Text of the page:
Cervical cancer is a worldwide public health problem. The incidence of the disease is particularly high in low- and middle-income countries, where low coverage of prevention strategies and high risk of infection persist. To reduce morbidity and mortality, improved screening and prevention are urgently needed.
Across eastern, western, middle, and southern Africa, cervical cancer is a leading cause of cancer-related death in women, and the disease burden in sub-Saharan Africa is increasing. High incidence of cervical cancer also persists in South Asia and Latin America, largely attributed to high rates of infection with the human papillomavirus (HPV) as well as human immunodeficiency virus transmission.
Sailaja Kamaraju, MD, MS
Sailaja Kamaraju, MD, MS, and colleagues highlighted two prominent cervical cancer prevention and control strategies: (1) vaccination to prevent HPV infection, and (2) screening of high-risk HPV for early detection and treatment of precancerous lesions.1 Despite evidence of the effectiveness and affordability of these interventions, political commitment and allocation of resources remain inadequate. To facilitate action, the World Health Organization has called on member states to increase investment in evidence-based interventions and eliminate the disease as a public health problem.
To prevent infection, national immunization programs are essential. As such, it is recommended these programs include HPV vaccination. As HPV infections causing precancerous lesions are most aggressive in immunocompromised patients, immunization measures should be prioritized in these populations. Although two to three doses over a 6- to 12-month period are best practice among all patients, evidence suggests that even a single dose may protect against cervical neoplasia.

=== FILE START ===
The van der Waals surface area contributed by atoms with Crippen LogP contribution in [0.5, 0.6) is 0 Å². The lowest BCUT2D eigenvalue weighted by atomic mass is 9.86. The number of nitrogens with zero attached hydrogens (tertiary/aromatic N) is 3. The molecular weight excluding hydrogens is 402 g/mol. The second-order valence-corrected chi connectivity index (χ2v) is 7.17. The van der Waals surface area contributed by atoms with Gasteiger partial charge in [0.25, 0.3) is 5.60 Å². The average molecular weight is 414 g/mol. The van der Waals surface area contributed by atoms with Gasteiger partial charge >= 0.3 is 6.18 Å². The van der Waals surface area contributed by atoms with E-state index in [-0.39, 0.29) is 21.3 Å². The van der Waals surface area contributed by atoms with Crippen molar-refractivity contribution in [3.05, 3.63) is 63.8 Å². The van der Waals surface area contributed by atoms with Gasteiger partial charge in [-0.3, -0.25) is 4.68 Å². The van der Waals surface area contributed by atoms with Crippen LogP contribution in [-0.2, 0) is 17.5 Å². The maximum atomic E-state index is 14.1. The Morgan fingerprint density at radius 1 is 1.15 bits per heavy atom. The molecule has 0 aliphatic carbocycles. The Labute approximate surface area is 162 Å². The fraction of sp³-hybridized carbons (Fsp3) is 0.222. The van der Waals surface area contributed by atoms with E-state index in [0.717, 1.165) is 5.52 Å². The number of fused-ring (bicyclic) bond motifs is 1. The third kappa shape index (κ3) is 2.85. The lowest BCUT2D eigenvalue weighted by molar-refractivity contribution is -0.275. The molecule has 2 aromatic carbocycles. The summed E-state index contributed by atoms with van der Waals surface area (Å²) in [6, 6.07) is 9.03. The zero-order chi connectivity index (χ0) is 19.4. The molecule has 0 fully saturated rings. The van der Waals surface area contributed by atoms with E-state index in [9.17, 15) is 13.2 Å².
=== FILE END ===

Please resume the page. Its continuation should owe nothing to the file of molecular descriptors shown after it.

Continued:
Supported by high vaccine coverage, community sensitization, and strong governmental commitment, a number of countries in sub-Saharan African have begun to implement HPV vaccination as a cost-effective measure for primary prevention of cervical cancer. In addition, in India and China, new HPV vaccines are undergoing evaluation, with licenses expected in India as early as 2021.
Testing for high-risk HPV enables early detection and treatment of cervical precancerous lesions, thereby reducing cervical cancer morbidity and mortality. In 2013, Surendra S. Shrasti, MD, MBBS, DPH, et al showed the effectiveness of a low-cost, innovative screening intervention to reduce cervical cancer mortality in India: visual inspection with acetic acid.2
Characterized by real-time results, this type of screening enables a single-visit approach, maximizing compliance to treatment. Using affordable materials and locally trained providers, the approach further enables strong coverage, particularly in low-resource settings. Such screening has already been implemented in several sub-Saharan African countries. Challenges related to quality assurance remain, though significant reduction in cervical cancer mortality has been observed through even a single round of visual inspection with acetic acid screening for HPV.
1. Kamaraju S, et al: Cancer prevention in low-resource countries: An overview of the opportunity. Am Soc Clin Oncol Educ Book 40:1-12, 2020.
2. Shastri S, et al: Effect of VIA screening by primary health worker: Randomized controlled study in Mumbai, India. J Natl Can Inst 106:dju009, 2014.